With remoteness being a reality for so many Nepalese people living in mountainous communities, access to quality healthcare and sound advice can lead to chronic musculoskeletal issues that ultimately affect their day to day ability to be productive plunging many families further into poverty. The Wild Medic Project began by providing a basic first-line healthcare facility to help “patch up” some of the primary health concerns that had surfaced since the earthquake had struck. Now, two years on we are focusing on a longer term strategy that aims to sustainably empower and educate locals on looking after themselves from a preventative aspect. Enter Isaac – The Wild Medic Project’s very first physiotherapist volunteer. Isaac’s desire to make a big difference in a small pocket of Nepal had it’s challenges. Read on to get an insight into Isaac’s account of his recent experience in Nepal as a Wild Medic.

“Working on the Wild Medic Project was the complete opposite to the structured, systematic and well-resourced environment that I am used to as a physiotherapist… which was exactly why it was such an incredible and worthwhile experience!

Arriving into the chaotic craziness of Kathmandu and being thrown into working with a group of health professionals I’ve never met before, who have as little knowledge of what to expect as I did, is one of the most unnerving, unsettling and intimidating experience I’ve encountered, but also incredibly rewarding. All the pre-departure readings and prep given by the WMP team is useful to a point but we quickly learnt that when you’re on the spot, adaptability is vital as the situation was usually nothing like what we had expected.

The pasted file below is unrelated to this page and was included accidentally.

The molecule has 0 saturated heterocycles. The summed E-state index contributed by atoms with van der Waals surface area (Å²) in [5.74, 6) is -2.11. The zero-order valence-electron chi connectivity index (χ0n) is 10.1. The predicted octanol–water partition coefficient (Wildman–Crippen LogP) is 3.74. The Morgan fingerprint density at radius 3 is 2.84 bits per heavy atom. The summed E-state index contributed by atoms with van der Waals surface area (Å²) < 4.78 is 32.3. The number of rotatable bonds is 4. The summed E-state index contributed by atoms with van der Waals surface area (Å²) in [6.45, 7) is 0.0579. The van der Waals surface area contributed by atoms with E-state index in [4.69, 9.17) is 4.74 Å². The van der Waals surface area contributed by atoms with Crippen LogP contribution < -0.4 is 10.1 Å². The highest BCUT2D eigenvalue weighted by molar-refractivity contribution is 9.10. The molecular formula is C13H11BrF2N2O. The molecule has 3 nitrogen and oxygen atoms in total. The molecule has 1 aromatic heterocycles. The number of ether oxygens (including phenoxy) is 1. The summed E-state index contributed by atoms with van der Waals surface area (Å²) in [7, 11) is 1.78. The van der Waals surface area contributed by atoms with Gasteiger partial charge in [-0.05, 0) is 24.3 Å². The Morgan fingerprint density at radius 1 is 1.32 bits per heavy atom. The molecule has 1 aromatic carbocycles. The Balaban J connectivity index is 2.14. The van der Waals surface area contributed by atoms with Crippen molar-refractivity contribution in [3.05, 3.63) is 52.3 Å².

The Trekking between villages left us breathless both physically and by the beauty of the backdrop of unbelievably high Himalayas. But the WMP support team were very helpful and by the time we had struggled into camp they had everything set up, our tents pitched and a dinner each night above and beyond what we could expect. The clinics days were manic! We often felt inadequate, underequipped and at times even had to struggle interpreting interpreters. However, we were always able to use the individual skills of the team and the experience of the local doctors and support crew to help each patient as well each other through the day. Teaching young school students basic first aid skills had its trials but was ultimately fulfilling in knowing they would be skills for life which could one day make a big difference.

Working as the first physiotherapist to undertake the WMP presented its own challenges. The first day of clinic was as frenzied and fatiguing as your first days of work as a new graduate. I remember vividly being sent a man to treat his low back pain. Early in the assessment you could realise he had several more serious conditions which a physio could not address but he was just concerned about his back. With the teams help we treated his back pain as well as addressing his other conditions. The same man was at the clinic in the nearby village 3 days later to thank us for improvement in his back pain as it helped him with his fieldwork and he was even showing other locals his exercises. Never have I appreciated the value of simple education, advice and McKenzie exercises more!

If you are looking for something different to get you out of your comfort zone, I cannot recommend the WMP enough. You may feel as though your work has been insignificant and insufficient but will always finish with a sense of satisfaction. You will be left humbled by the local generosity, stunned by the beauty of the country and challenged by the simplicity of village life. It will stretch your clinical reasoning, while teaching you how to adapt and prioritise what really is important to the person you are treating. You will learn the true value of teamwork and reliance on professionals you may have never worked with before and form bonds with people for all walks of life. Remembering all the time that everything you are doing plays just a small part towards meeting the long term goals of the Wild Medic Project.”

If you are a physiotherapist looking to make a big difference in a small, remote and beautiful community of Nepal, click HERE for info on how you can make a difference!

Wild Nepal: A Physiotherapist’s experience
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